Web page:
(Sen) - To many, the Apollo program retired at the peak of its powers. It was 40 years ago this month that human bootprints last left their mark on the lunar surface, in the valley of Taurus-Littrow.
The anniversary is prompting laments of a time long past, and questions about when humanity will return. However, private companies are stepping to the fore. The Golden Spike Company recently outlined plans for a return to the moon in seven years. Space Exploration Technologies (SpaceX) and Virgin Galactic are tackling the concept of Mars landings, although that is far further off.
The last human lunar mission was Apollo 17, in 1972. The spacecraft America splashed down safely in the Pacific December 19, with a record-setting crew on board.
Eugene Cernan and Harrison "Jack" Schmitt spent 22 hours in their spacesuits exploring the moon, more than any other crew, and hauled back the most rocks of any flight. Additionally, they and their crewmate Ron Evans broke records for the amount of time spent in lunar orbit, and time spent on a lunar mission.
Apollo's end represented the end of an age of optimism in America. The Vietnam War was raging, and there were early questions about Richard Nixon's abilities as President. It was a far cry from the days of Camelot in the White House, and John F. Kennedy's stirring speech in 1962 calling for NASA to send men to the Moon and return them safely to Earth.
Earthrise, as seen from Apollo 17's crew. The moon is becoming an attractive destination again after four decades in the wings. Credit: NASA
But four decades later, computers are faster. SpaceX is making cargo runs to the International Space Station, with other companies soon to follow. We have discovered ice on the moon, meaning it's easier to live off the land there than we thought. The environment has changed enough for industry to propose leading missions, rather than going as part of a larger government program.
One such group is the Golden Spike Company, which includes expertise ranging from NASA veterans to planetary engineers and scientists.
Earlier this month, they proposed missions with objectives such as lunar tourism or moon mining. Each flight would require two vehicles sent separately into orbit, or perhaps together in one shot if a big enough rocket could be found. SpaceX would likely perform the launches. Under the current flight profile, an unmanned lander vehicle would orbit the Moon awaiting another spacecraft, which would have a crew on board, to dock with it.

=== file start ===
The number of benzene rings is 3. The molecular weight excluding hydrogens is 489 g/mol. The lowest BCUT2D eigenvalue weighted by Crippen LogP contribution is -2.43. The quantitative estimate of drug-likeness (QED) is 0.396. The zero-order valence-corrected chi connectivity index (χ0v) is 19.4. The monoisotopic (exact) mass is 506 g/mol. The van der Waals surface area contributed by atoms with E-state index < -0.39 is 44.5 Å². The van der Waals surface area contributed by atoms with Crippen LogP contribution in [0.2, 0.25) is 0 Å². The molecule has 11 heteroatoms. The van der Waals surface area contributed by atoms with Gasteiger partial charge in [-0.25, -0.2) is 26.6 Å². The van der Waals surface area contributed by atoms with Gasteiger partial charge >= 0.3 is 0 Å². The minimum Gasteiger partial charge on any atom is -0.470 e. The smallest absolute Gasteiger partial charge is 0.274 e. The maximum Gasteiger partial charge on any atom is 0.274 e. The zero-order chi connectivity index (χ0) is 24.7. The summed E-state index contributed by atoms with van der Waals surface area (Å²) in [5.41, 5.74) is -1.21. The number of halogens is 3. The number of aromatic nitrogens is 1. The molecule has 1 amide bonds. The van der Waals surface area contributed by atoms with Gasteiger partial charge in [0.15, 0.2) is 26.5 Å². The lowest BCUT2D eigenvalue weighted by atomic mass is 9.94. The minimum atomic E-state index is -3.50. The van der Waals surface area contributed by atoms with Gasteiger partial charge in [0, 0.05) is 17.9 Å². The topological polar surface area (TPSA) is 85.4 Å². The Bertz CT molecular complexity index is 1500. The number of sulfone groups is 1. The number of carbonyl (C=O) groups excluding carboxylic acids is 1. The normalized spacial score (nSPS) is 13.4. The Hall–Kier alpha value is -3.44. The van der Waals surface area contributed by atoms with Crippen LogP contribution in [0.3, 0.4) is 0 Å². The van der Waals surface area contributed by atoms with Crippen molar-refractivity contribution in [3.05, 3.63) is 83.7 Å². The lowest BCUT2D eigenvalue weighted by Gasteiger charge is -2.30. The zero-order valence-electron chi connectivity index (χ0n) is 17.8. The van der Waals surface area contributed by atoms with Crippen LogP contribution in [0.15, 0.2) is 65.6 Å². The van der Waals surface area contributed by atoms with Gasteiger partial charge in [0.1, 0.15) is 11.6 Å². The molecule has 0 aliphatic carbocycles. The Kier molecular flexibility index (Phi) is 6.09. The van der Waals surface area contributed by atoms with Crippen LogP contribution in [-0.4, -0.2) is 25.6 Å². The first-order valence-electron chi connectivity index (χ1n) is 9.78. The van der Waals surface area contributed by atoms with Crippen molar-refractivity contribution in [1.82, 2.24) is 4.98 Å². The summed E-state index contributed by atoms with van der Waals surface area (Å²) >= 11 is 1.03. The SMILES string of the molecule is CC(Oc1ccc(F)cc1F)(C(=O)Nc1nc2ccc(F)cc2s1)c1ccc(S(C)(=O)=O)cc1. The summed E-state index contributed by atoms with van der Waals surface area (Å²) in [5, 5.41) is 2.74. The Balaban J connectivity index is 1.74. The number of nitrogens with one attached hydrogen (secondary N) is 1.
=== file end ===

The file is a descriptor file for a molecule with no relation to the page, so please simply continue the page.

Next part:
The company acknowledges that its aims right now are in science fiction, but it is working to make them fact as fast as possible. One thing they are more firm about is price, as they estimate a two-person return trip to the moon's surface would be $1.4 billion. The backers hope to start flights by 2020 - just seven years away. There is a tentative booking already from one potential astronaut, and Golden Spike hopes more will follow.
"By adopting a maximally pragmatic strategy, Golden Spike has found a suite of lunar exploration architectures that can enable our company’s first human lunar expedition for a cost of only about $7-8 billion, including all required systems development and integration, a careful multi-mission flight test series, and a healthy level of project reserves," said Alan Stern, president of Golden Spike and the developer of NASA's New Horizons mission to Pluto.
Even missions deeper in space are being contemplated, although these ideas are still in the concept stage. Elon Musk, the founder of SpaceX, is contemplating a colony of thousands of people on Mars. First announced at the Royal Aeronautical Society meeting in London, Musk envisions 80,000 people arriving per year at a cost of $500,000 a ticket. But it would require a financial commitment from government, as well as an evolved heavy-lift rocket on the part of SpaceX.
Virgin Galactic and Space Adventures have both expressed enthusiasm in going to Mars. Space Adventures has sent several people into space aboard Soyuz spacecraft, while Virgin Galactic is aiming for its first flights in the next couple of years.
“Mars? What a fantastic destination,” said Space Adventures president Tom Shelley in a Sen interview in January.
“Interplanetary travel is a possibility for private citizens. It might even be that the first mission to Mars will be a mixture of private citizens and government astronauts, with the private citizens offsetting some of the cost. It is a long way away, but part of mankind’s future is to go to Mars.”
In the meantime, Space Adventures' focus is on bringing tourists back to the International Space Station. Flights slowed after the retirement of the shuttle filled available Soyuz seats with NASA astronauts. The company aims to bring singer Sarah Brightman into space in 2015, but the flight is reportedly not finalized yet.